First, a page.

About the Mmadu Osa International Band, led by Ikechukwu Izuegbu, I know absolutely nothing, but they put out a number of LPs back in the '80s. "Ele Onye Keni" is taken from their 1983 outing Aboh Youth Progressive Union (Izuson IZULP 006)":
Mmadu Osa International Band - Ele Onye Keni
I've saved the best for last! I've heard a rumor, which I've been unable to confirm, that Rogana Ottah (picture at the top of this post) passed away a couple of years ago. What a shame that would be, as he's been the primo exemplar of the Anioma music scene. As I wrote in the introduction to my discography of him, ". . . Guitarist Isaac Rogana Ottah, 'The Oshio Super King,' a prolific artist from Akoku, Ndokwa LGA, Delta State, is one of the better-known Anioma musicians. His musical career began in the early 1970s when he played in the bands of Chief Stephen Osita Osadebe and Rex Lawson. In 1973 he joined fellow Ndokwa native Charles Iwegbue and His Hino Sound Band. Striking out on his own after Iwegbue's tragic death in 1976, Ottah scored a major hit with his first LP, Ukwani Special, in 1977. In quick succession a series of outstanding recordings, notably the 'Oshio Super series, propelled Ottah to the vanguard of the Anioma recording scene. Although his career has slowed since the 1980s, he still makes a prosperous livelihood as a touring musician and continues to make recordings. "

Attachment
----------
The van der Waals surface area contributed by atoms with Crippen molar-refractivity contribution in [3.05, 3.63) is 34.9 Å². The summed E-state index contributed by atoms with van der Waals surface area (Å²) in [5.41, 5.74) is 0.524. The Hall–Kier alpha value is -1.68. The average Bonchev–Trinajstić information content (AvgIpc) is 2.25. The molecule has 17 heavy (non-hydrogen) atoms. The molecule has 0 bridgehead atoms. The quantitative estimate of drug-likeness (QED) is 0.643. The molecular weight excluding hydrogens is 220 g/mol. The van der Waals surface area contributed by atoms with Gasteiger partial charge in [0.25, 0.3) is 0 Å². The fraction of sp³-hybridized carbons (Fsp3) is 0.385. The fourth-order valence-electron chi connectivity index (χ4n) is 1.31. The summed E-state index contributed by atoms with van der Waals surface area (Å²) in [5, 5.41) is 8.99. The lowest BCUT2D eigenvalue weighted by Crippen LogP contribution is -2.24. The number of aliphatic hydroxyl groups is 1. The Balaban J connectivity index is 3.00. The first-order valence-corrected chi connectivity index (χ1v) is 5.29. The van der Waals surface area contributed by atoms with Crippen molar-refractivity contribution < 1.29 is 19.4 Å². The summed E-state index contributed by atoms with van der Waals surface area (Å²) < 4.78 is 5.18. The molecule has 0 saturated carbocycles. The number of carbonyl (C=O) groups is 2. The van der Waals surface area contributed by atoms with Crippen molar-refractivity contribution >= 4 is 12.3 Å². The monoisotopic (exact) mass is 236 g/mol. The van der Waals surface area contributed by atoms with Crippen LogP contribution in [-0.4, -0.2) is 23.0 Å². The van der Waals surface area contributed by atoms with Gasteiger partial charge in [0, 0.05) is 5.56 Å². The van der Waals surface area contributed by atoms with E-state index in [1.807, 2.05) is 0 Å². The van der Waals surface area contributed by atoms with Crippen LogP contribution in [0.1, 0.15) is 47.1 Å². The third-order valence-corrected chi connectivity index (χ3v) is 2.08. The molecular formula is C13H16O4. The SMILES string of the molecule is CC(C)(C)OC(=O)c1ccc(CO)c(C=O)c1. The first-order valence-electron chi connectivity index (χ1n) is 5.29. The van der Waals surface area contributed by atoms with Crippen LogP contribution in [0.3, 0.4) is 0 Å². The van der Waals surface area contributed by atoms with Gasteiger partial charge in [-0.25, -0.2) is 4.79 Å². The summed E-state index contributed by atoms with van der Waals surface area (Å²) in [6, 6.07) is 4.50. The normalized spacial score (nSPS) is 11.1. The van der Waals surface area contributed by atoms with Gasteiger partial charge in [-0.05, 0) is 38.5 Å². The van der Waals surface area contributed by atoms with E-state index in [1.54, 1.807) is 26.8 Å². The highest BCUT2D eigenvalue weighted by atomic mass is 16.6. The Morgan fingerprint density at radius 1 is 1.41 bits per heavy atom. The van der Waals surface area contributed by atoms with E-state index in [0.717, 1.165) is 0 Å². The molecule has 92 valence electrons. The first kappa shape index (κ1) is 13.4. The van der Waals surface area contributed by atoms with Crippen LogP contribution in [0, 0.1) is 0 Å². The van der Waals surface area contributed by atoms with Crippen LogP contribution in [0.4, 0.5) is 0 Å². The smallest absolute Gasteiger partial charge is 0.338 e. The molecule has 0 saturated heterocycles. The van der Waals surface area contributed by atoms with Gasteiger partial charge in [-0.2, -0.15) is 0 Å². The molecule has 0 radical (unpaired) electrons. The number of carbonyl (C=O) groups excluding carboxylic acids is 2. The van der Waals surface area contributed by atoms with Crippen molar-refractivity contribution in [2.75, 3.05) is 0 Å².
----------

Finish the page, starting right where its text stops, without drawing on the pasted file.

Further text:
"Onyeluni Isu Ogaga," from the 1981 LP Oshio Super Two "Onyeloni" (Odec ODEC 003) is an absolute scorcher that showcases Ottah's brilliant guitar work to great effect.
Rogana Ottah & his Black Heroes - Onyeluni Isu Ogaga
I hope to provide translations of the lyrics of these songs in the future.
Sunday, January 25, 2009
The Igbo people live in all parts of Nigeria, but are the big majority of the population (over 90%) in five states: Imo, Anambra, Abia, Enugu and Ebonyi. They also constitute large minorities in Rivers and Delta States.
The "Anioma" area consists of the northeastern corner of Delta State encompassing the Aniocha, Ukwuani and Ika peoples. These three ethnicities are all considered subgroups of the Igbo, as opposed to Delta's other nationalities, the Urhobo, Itskiri, Ijaw and Isoko, who speak distinct languages. Anioma Igbo are set apart from the mainstream of Ala Igbo not only by the Niger River but by varying shades of cultural influence from their neighbors to the west and south.